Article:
It is perhaps symbolic that the hon. Member for Dearne Valley (Mr. Wainwright) should raise this subject today in view of the Bill which was given a Third Reading earlier. The hon. Gentleman has raised the issue with me in two questions at Question Time. I am aware of his anxiety about the proposals that the Barnsley education authority has made for the Greenside special school. I hope that the hon. Gentleman will forgive me if I ignore the wider issues that he raised at the outset of his remarks. If he reads the report of the debate that took place earlier on the Education Bill, he will find that many of the issues were covered by both Labour and Conservative Members.

I shall deal first with the Barnsley education authority's intention to close the Greenside special school. As the law stands at present, the statutory procedures which apply to ordinary school closures do not apply to the closure of a special school. The local education authority is not obliged to publish notices giving details of its intentions, nor does it have to obtain the Secretary of State's approval. The Government realise that this situation is unsatisfactory, and the Bill which the House discussed earlier today aims to put this right. In future, when an authority wishes to close a special school it will have to notify the Secretary of State, the parents of all pupils attending the school, other authorities which have placed children at the school and any other interested parties. There will then be at least two months for those concerned to register objections, and any such objections which are not withdrawn as a result of negotiation with the authority will then be forwarded to the Secretary of State. Finally, whether or not there are any objections, the Secretary of State must consider the proposal and decide whether to approve it.

It is perhaps unfortunate timing that the proposal to close Greenside school has come up now before the new Bill becomes law, and doubly so in that parents and other local people with an interest in the school have, it seems, been given little or no real opportunity to express their views. It is greatly to be regretted that the Barnsley education authority has chosen to handle the matter so abruptly and without any real attempt to conduct proper consultation. My Department has received no letters from hon. Members, from parents, from those in the immediate area or from those in neighbouring local education authorities who might be affected.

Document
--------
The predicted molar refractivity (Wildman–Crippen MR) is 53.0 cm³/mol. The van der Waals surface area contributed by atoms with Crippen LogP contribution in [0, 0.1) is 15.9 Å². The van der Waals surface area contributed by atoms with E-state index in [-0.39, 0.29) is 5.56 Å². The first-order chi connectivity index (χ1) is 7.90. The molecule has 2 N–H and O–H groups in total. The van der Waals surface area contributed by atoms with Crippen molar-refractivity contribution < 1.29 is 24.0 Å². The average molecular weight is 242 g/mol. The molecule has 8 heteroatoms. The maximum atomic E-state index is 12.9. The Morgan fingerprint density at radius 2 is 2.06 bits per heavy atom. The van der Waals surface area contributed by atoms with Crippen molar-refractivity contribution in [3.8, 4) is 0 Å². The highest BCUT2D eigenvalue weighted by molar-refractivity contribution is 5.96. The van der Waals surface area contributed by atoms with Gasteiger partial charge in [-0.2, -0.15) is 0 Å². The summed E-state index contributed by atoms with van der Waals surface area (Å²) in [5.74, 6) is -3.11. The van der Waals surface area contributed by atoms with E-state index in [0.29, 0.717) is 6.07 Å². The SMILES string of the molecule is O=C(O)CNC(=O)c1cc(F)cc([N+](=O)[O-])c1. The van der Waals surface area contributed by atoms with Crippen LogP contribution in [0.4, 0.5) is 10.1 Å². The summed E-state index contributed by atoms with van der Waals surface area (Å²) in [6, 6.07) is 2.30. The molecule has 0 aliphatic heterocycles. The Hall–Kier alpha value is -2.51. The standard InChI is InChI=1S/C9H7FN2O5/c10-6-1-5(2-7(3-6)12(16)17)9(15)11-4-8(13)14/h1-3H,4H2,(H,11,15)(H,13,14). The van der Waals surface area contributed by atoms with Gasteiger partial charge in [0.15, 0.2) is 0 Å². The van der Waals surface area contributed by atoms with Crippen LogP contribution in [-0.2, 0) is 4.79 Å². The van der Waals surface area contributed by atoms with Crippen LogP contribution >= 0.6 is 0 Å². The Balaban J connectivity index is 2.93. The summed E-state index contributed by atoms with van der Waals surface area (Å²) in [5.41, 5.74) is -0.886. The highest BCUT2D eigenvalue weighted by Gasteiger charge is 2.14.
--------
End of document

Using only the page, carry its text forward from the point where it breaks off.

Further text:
Mr. Edwin Wainwright


Mr. Macfarlane

I accept that they may have been sent, but I have not seen them. I am not aware of what action the local Member of Parliament—the hon. Gentleman—has taken.

It is important to consider the reasons underlying Barnsley's decision. I am bound to put the reasons before the House as they add an important balance to the argument. Greenside is a small school for children with moderate educational subnormality aged 5 to 11 years. The premises can accommodate up to 55 children, but numbers have been dropping steadily and at present there are only 29 pupils on roll. The hon. Gentleman said that the school has been run down as a matter of deliberation by the Barnsley education authority. I shall not be drawn into the reasons for that, save to say that in 1977 there were 49 pupils, in 1978 there were 46, in 1979 there were 45 and in 1981 there are 29.

The authority has two other ESN schools—Spring Wood and Whinmoor—which provide for pupils right up to school leaving age and beyond. Between them, these two schools can accommodate about 250 pupils and at present about 210 children attend them. This phenomenon of falling numbers is not, of course, peculiar to Barnsley. Indeed, it will be necessary on this account to take some 200,000 school places out of use in England generally by 1983–84. It is therefore right that authorities should look for a reduction in their own stock of places in good time.